Last year, I planted (in two sets) twelve Summer Beauty Ornamental Onion (Allium) on the south side of our backyard in two different spots. First, I put in four underneath one of the Espalier'd Lindens , then seven more further down (and one more by the Lindens) all in a cluster that will, hopefully, grow up and out into a nice drift of alliums. This is my first Spring with them and I'm happy to see that they're showing a lot of nice, new green growth coming out of the ground and seem to be one of the first movers of the season. My count shows that all twelve are (right now) showing signs of life, so I'm thinking they all are coming back. I threw down some wood chips on top of these to shelter them from the cold last Fall and I'm thinking these might have helped in some way. But, they sure take on a messy look once Spring comes, don't they? Have a look at three of these Allium covered with Fall wood chips below. These need a new, fresh coat of hardwoo
About a month ago, I decided to take a dwarf umbrella plant that was mostly forgotten about upstairs in our spare bedroom and transplant it to a different container . The goal was to straighten it out - and get it standing straight up in the air. But, also to try to compel some new growth through some top pruning. It wasn't long before that initial care that one or two tiny buds began to pop from the trunk . But, they didn't take off. Checking back in this week - about a month from that initial top prune - and you can see (below) that the tree is showing some new top growth right at the point of cutting. There are a couple of smaller branches growing and the light green, larger branch: As for the trunk buds, they're continuing to exist, but not breaking much in terms of throwing off new branches. You can see one of them on the left side of the trunk below: That one (and another one) appeared right after I did that initial top prune. So...you're thinking the same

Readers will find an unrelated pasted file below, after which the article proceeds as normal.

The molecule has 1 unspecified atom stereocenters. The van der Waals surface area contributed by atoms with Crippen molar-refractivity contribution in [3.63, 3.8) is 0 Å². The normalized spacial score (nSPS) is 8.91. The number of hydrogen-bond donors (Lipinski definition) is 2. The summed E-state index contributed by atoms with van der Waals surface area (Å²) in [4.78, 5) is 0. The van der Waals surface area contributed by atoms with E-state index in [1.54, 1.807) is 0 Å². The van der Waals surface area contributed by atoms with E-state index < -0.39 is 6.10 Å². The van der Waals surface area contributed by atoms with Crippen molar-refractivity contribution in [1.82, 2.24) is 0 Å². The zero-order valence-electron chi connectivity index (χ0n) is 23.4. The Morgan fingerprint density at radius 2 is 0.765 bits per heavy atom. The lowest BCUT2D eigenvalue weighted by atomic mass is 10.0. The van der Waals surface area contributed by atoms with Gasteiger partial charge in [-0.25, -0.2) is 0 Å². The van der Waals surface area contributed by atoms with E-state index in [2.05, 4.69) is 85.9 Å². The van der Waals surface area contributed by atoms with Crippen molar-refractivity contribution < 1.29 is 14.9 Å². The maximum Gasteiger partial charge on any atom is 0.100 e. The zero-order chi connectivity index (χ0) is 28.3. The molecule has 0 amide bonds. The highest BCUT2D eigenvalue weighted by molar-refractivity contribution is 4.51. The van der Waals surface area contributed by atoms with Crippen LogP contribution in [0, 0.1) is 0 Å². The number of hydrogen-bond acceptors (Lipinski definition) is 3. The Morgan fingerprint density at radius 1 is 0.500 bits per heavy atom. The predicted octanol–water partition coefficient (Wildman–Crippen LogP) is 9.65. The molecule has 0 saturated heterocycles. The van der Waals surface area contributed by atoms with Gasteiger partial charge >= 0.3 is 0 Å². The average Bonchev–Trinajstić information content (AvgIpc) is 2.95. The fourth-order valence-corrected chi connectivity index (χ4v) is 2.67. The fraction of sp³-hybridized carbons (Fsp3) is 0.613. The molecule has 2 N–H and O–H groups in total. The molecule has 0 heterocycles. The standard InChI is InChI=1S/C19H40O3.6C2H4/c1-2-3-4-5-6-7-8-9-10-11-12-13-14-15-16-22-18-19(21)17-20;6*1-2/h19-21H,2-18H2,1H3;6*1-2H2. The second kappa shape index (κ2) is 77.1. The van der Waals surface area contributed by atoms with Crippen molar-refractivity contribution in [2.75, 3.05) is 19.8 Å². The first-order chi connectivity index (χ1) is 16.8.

Just about one month in and (knock wood), our Maidenhair Fern is still green. And, showing some signs of growth in terms of width and height. Here is the post showing off this delicate fern that we brought home in late February and have been careful to keep happy. I have a couple of brown tips, but also new growth. Thus, a mixed bag so far after one month. If you poke around the Web just a bit, you'll find people talking about how difficult these ferns are to take care of as indoor plants. And, while I'm certainly no pro, it seems like the key for this fern (SO FAR) is to keep it mostly watered. For me, that means a couple of times per week. And a good soaking in terms of watering. I place the pot in our sink and soak it pretty good - letting the water run out the bottom for a bit before putting it back into the little plastic tray. Once the warm days of April begin to appear, I'm going to plan on putting some of our containers out for little parts of the day to
Yesterday, I shared a post talking about the concept of creating curvilinear flower beds in landscape design and how one of my initial backyard projects is to move towards a final shape with our beds. That requires us to carve up a bunch of the current lawn and creating new beds that jut out into the grass. But, before I can even begin to think about how to make those swoop'ing, curved beds, there is some thinking that I have to do in in order to get both ready for the days of sod removal AND what has to happen AFTER the creation of the new beds to get them ready and dressed for the season. To arrange my thinking - and to pressure test on what I want to do - I thought I'd create an individual (for me) order of operations document that details the steps in the order I need to take in order to make this all work. So, let's go. 1. Remove our Automower wire. Around the entire perimeter of our backyard, we have a low-voltage green wire buried about 3" or so from th